Updated with more information at 7:20 p.m. on Sept. 30, 2020.
ATLANTA — The scoreless innings kept piling up, along with the strikeouts. The shadows began to creep across the infield, and when the lights came on in a mostly empty stadium for a postseason game that began a little past noon, it seemed like this might go on forever.
Finally, Freddie Freeman had seen enough.
The MVP candidate who warded off a frightening bout with the coronavirus at the beginning of this most unusual Major League Baseball season fittingly delivered the winning hit in the 13th inning, ending the longest scoreless duel in MLB postseason history as the Atlanta Braves defeated the Cincinnati Reds 1-0 in the opener of their National League wild-card series Wednesday.
"That was a very stressful 4 1/2 hours," Freeman said with a chuckle.
The Braves, three-time reigning champions in the NL East Division, won a postseason opener for the first time since Game 1 of their 2001 NL Division Series against the Houston Astros. Atlanta will try to wrap up the best-of-three series Thursday and snap an MLB-record-tying streak of 10 straight playoff round losses.
Atlanta starter Max Fried, who pitched seven scoreless innings Wednesday, was just 7 years old when the Braves swept that series with Houston.
"We're one away from winning it," Fried said. "I'm feeling really good going into tomorrow."
What began as a pitching showdown between between Cy Young contenders Fried and Trevor Bauer, the Reds' ace, devolved into a strikeout contest played before a handful of family and friends at Truist Park. The teams combined for a postseason record 37 strikeouts, with 21 by the Braves.
After a couple of Atlanta hits in the bottom of the 13th against Archie Bradley, Freeman drove the ball into center field off Amir Garrett against a five-man infield with one out to end a game that dragged on for more than 4 1/2 hours.
A four-time All-Star, Freeman produced another big year in a pandemic-shortened season after a battle with COVID-19 in July so severe that the 31-year-old first baseman said he prayed: "Please don't take me."
In the 13th, he came up in a situation he relishes.
"That's the guy we want up there," Atlanta manager Brian Snitker said.
A.J. Minter escaped a bases-loaded, one-out jam in the top of the 13th for the win. It was the third straight inning the Reds pushed a runner to third but couldn't get him another 90 feet.
"These guys take so much pride in coming through in those situations," Reds manager David Bell said "Each and every time we had the opportunity, we believed it was going to happen."
While there was no denying the historic nature of the first MLB postseason matchup to be scoreless after 11 innings, it hardly qualified as a masterpiece leading off an unprecedented day of eight playoff games.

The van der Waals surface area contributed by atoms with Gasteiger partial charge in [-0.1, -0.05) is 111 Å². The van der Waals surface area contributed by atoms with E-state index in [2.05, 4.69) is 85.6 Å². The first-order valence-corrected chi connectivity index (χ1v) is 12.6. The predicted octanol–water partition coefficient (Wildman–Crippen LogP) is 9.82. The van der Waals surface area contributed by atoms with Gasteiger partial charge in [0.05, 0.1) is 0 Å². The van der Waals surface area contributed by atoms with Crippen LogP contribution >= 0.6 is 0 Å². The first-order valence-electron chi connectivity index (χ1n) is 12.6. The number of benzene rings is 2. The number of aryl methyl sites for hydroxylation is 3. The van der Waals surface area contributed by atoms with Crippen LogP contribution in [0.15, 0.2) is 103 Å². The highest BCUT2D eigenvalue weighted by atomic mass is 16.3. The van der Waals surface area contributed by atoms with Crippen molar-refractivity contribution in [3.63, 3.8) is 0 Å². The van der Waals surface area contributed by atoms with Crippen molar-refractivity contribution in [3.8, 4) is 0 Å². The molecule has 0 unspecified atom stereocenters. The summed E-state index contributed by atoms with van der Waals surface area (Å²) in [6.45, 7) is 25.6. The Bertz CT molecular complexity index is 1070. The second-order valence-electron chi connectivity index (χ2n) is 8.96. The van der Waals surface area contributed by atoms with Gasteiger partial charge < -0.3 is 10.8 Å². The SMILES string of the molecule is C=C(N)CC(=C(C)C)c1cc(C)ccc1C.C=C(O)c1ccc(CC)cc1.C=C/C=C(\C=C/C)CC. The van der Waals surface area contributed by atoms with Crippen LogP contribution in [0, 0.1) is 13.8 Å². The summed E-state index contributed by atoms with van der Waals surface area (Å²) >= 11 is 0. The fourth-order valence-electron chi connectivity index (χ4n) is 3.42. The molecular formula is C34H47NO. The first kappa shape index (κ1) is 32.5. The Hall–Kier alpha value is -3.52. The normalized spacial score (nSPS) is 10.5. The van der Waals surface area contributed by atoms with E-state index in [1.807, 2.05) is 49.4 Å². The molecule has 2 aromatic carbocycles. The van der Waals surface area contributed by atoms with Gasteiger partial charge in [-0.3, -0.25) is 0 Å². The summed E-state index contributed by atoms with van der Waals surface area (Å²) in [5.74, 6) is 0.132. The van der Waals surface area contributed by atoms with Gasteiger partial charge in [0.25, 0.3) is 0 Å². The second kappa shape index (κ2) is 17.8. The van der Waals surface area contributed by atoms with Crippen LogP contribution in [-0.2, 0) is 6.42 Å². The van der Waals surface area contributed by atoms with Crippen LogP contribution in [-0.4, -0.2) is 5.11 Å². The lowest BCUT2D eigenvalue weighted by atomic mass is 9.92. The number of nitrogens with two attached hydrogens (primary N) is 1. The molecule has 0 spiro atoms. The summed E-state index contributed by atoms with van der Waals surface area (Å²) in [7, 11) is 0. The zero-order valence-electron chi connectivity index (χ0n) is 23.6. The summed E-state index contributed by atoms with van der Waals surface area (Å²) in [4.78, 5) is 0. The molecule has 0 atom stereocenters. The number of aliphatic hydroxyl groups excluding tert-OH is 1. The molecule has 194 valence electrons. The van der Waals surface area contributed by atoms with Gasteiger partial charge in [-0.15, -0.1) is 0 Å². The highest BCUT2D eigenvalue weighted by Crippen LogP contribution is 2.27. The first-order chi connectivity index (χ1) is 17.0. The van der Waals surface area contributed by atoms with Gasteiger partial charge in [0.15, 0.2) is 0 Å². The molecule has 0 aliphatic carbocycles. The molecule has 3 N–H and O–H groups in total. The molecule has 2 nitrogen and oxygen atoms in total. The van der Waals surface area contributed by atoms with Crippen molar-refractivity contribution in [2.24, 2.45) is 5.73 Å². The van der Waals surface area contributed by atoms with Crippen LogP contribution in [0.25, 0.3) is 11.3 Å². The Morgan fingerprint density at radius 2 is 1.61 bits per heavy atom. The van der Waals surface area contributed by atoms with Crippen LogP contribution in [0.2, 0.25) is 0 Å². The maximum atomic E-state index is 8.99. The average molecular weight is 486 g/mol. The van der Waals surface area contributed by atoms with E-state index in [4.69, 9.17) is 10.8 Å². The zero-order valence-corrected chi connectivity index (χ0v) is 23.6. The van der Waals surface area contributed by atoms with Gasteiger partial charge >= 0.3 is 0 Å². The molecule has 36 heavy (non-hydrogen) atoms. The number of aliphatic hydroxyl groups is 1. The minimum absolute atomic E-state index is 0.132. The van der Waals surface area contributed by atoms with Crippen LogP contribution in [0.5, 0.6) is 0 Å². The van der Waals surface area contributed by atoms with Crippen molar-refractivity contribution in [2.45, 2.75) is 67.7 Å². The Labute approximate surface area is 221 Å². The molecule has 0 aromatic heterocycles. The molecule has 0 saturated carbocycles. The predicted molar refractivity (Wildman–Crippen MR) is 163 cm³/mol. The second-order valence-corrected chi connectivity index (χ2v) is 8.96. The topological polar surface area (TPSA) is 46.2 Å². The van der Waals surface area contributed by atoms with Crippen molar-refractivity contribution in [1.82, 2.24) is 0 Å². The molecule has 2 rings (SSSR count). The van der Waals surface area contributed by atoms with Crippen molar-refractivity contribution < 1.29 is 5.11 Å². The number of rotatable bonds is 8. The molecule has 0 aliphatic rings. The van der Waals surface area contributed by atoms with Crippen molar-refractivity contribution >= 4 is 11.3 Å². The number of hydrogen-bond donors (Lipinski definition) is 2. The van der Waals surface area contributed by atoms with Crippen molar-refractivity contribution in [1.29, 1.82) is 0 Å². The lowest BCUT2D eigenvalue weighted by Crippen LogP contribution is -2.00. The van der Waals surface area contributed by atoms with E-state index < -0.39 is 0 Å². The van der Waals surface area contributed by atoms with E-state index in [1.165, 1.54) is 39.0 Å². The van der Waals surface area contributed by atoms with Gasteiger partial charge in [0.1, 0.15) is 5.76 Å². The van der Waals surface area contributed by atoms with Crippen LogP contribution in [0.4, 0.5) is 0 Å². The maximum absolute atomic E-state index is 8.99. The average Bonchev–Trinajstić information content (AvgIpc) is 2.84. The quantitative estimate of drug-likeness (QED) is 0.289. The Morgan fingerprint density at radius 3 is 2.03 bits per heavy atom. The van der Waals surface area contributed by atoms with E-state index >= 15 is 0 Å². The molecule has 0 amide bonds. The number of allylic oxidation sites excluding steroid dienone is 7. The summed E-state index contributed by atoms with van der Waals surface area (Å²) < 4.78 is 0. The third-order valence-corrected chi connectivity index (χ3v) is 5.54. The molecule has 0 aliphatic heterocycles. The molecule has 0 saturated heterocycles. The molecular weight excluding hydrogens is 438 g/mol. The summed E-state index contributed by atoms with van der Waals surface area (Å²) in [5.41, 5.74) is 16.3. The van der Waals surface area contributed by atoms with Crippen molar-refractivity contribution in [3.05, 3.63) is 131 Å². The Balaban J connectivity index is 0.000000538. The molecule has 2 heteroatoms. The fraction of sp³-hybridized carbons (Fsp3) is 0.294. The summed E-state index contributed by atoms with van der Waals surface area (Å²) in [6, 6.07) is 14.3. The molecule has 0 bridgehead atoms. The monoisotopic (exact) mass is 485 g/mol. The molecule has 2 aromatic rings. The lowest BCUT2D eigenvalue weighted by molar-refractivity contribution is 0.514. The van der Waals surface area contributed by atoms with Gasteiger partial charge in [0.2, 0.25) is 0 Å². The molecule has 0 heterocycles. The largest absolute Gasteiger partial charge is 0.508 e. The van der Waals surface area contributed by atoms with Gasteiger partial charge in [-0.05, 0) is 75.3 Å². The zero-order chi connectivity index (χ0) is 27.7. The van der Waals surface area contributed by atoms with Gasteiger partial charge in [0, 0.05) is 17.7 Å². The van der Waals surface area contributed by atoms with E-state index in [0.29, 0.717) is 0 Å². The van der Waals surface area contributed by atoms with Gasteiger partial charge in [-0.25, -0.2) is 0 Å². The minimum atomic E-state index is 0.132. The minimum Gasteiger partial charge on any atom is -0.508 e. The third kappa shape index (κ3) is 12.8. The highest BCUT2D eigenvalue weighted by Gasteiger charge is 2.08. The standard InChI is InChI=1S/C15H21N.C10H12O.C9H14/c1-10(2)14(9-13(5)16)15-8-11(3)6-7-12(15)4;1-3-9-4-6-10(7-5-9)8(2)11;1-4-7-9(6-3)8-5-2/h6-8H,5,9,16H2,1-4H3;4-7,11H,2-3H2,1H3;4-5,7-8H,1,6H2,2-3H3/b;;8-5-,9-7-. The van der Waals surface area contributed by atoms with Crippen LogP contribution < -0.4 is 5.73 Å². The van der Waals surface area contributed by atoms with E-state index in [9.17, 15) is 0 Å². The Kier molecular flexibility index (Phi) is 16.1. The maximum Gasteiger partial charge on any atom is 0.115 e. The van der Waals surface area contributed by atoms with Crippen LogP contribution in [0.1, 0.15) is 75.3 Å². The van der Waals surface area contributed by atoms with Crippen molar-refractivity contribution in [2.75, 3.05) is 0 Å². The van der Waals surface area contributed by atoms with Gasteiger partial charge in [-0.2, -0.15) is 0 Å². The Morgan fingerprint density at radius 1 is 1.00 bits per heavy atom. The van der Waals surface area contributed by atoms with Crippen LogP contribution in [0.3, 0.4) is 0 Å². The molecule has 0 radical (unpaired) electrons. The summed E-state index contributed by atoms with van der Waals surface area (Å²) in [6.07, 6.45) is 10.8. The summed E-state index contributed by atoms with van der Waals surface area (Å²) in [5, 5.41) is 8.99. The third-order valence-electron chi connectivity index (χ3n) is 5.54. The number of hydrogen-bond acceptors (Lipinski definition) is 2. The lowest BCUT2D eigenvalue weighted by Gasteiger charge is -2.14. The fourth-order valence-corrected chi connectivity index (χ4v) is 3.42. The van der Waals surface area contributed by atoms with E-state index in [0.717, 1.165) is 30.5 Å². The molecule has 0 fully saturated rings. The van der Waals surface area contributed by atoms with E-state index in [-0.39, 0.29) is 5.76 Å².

With the designated runner at second base no longer in play for postseason games — a tiebeaker rule implemented this year as the COVID-19 pandemic delayed and shortened the regular season to 60 games — two teams that rely heavily on the long ball took turns just flailing away at the plate, passing on several opportunities to bunt runners along.
Mostly, they stirred up nothing but a stiff breeze.
"We're a big-swinging team," Snitker said. "Sometimes it doesn't happen."
Bauer certainly lived up to his billing as one of baseball's best on the mound these days. The outspoken right-hander became the first pitcher in MLB history to record 12 strikeouts with no walks, no runs and two or fewer hits in a postseason start.
Bauer was lifted after retiring the first two hitters in the eighth, doing the Braves chop on his way to the dugout.
"I brought my 'A' game and everything," Bauer said. "I was exhausted."
The Braves' only real threat against Bauer came in the sixth, when Ronald Acuña Jr. led off with a double to the wall in center and moved to third on Freeman's groundout. NL home run and RBI king Marcell Ozuna popped out behind home plate, and Travis d'Arnaud struck out swinging.
Fried went nearly pitch for pitch with the Cincinnati ace, surrendering six hits while striking out five batters without walking any.
It hardly looked like a pitching duel in the beginning, though. Nick Senzel and Nick Castellanos started the game with back-to-back singles off Fried, rekindling memories of the Braves' most recent playoff outing.
In Game 5 of a 2019 NLDS, Atlanta gave up a record 10 runs to the St. Louis Cardinals in their first at-bat. This time, Fried escaped a first-and-third jam by retiring Joey Votto, Eugenio Suárez and Mike Moustakas.
"I'm trying to get out of there with only one run," he said. "Fortunately for me, I was able to get out with none."
Fried also benefited from some key defensive plays.
Castellanos was thrown out by Adam Duvall trying to go from first to third in the sixth. Then, in Fried's final inning, the Reds' attempt at a double steal ended with a pair of rundowns and Austin Riley tagging out Aristides Aquino just before he touched home.
There were injury concerns after Atlanta's last series of the regular season, but everyone was good to go in the playoffs. Acuña (wrist) and Riley (quadriceps) both started, and right-handed reliever Chris Martin (groin) worked a scoreless eighth.
Thursday's game matches two right-handed starters on the mound. Cincinnati's Luis Castillo (4-6, 3.21 ERA) will his first postseason start, and Atlanta rookie Ian Anderson (3-2, 1.95) will try to continue to boost the team's troubled rotation. Called up from the alternate training site in late August, the 2016 first-round pick went at least 5 2/3 innings in four of his six starts.